The UN special envoys report is here. Under-five deaths worldwide declined from 12.7 million in 1990 to 6.3 million in 2013, that's about half -- and of course the population and total number of young children has increased. Still, it looks like we'll wind up about 1.6 million short of MDG 4. The highest rates are in Africa and some countries in Asia. Of course civil conflict is an important factor in failure to make the targets -- particularly noteworthy are the Democratic Republic of Congo, Nigeria, and Pakistan.

The empowerment and education of women, and access to contraception, are key to reducing deaths of newborns. The Guttmacher institute estimates that giving all women and their newborns comprehensive sexual and reproductive health services would reduce deaths of newborns by 77%, at a cost of $25 per woman per year. Maybe that's why the anti-abortion activists don't care to invest in saving babies. 

Wednesday, February 18, 2015

Linky, Linky

A couple of worthy reads today.

The not always reliable but reasonably on target this time Matthew Yglesias offers four ways to improve health care in the U.S. and, oh yeah, actually save money at the same time. His first idea is to admit more foreign M.D.s to practice in the U.S. I do have a correction -- we don't have a shortage of doctors, we have a shortage of primary care physicians. If we're going to let more furriners in, they should be primary care docs. Right now, it's very difficult for non-U.S. citizens to get working papers, and to get licensed. We could make it easier. However, Yglesias's idea that they would work for lower salaries doesn't sound very viable. They'd have to get paid like everybody else.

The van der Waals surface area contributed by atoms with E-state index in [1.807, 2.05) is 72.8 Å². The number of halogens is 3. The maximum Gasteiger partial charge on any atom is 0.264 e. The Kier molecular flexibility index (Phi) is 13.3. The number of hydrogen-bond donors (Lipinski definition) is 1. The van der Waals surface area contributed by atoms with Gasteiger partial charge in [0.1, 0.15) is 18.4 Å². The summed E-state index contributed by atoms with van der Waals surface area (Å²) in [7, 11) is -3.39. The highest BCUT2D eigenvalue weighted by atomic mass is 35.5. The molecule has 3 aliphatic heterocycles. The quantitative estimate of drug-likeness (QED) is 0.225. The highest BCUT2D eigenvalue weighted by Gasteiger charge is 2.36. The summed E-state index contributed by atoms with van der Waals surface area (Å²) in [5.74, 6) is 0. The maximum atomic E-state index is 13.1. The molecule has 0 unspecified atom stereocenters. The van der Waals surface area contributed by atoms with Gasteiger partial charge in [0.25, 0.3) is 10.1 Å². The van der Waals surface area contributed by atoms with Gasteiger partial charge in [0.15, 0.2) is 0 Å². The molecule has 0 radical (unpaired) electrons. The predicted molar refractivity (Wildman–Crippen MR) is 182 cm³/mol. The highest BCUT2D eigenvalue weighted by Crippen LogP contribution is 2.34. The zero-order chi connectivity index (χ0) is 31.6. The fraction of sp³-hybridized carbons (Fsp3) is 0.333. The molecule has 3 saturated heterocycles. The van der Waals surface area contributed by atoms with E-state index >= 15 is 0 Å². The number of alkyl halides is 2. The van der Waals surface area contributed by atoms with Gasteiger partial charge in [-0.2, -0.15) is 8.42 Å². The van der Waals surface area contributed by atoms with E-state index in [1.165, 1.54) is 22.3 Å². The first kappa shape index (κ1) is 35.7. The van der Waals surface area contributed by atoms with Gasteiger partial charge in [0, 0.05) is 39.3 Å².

He also recommends that more states allow Nurse Practitioners (and I would also say Physician Assistants) a wider scope of practice. They can do most of what primary docs do, they are paid less, and they are a lot less costly to train. We could expand the supply of primary care providers fast if we allowed more of these "physician extenders" to practice.